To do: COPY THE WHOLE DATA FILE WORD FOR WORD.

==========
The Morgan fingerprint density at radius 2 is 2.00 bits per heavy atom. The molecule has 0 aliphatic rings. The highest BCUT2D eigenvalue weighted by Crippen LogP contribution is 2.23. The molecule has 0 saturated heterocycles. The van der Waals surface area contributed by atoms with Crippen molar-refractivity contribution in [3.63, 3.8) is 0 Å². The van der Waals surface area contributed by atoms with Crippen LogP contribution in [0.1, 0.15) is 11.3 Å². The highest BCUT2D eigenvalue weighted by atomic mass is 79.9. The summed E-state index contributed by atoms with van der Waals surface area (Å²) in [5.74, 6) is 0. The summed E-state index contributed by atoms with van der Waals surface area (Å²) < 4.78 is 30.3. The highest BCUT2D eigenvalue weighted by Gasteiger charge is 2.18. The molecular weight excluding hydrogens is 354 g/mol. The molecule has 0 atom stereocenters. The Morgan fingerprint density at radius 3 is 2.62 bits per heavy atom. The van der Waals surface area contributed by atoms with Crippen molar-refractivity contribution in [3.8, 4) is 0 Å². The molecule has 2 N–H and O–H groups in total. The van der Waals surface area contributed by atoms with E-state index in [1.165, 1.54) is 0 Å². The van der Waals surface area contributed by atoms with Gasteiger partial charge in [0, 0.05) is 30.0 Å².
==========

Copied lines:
The Morgan fingerprint density at radius 2 is 2.00 bits per heavy atom. The molecule has 0 aliphatic rings. The highest BCUT2D eigenvalue weighted by Crippen LogP contribution is 2.23. The molecule has 0 saturated heterocycles. The van der Waals surface area contributed by atoms with Crippen molar-refractivity contribution in [3.63, 3.8) is 0 Å². The van der Waals surface area contributed by atoms with Crippen LogP contribution in [0.1, 0.15) is 11.3 Å². The highest BCUT2D eigenvalue weighted by atomic mass is 79.9. The summed E-state index contributed by atoms with van der Waals surface area (Å²) in [5.74, 6) is 0. The summed E-state index contributed by atoms with van der Waals surface area (Å²) < 4.78 is 30.3. The highest BCUT2D eigenvalue weighted by Gasteiger charge is 2.18. The molecular weight excluding hydrogens is 354 g/mol. The molecule has 0 atom stereocenters. The Morgan fingerprint density at radius 3 is 2.62 bits per heavy atom. The van der Waals surface area contributed by atoms with Crippen molar-refractivity contribution in [3.8, 4) is 0 Å². The molecule has 2 N–H and O–H groups in total. The van der Waals surface area contributed by atoms with E-state index in [1.165, 1.54) is 0 Å². The van der Waals surface area contributed by atoms with Gasteiger partial charge in [0, 0.05) is 30.0 Å².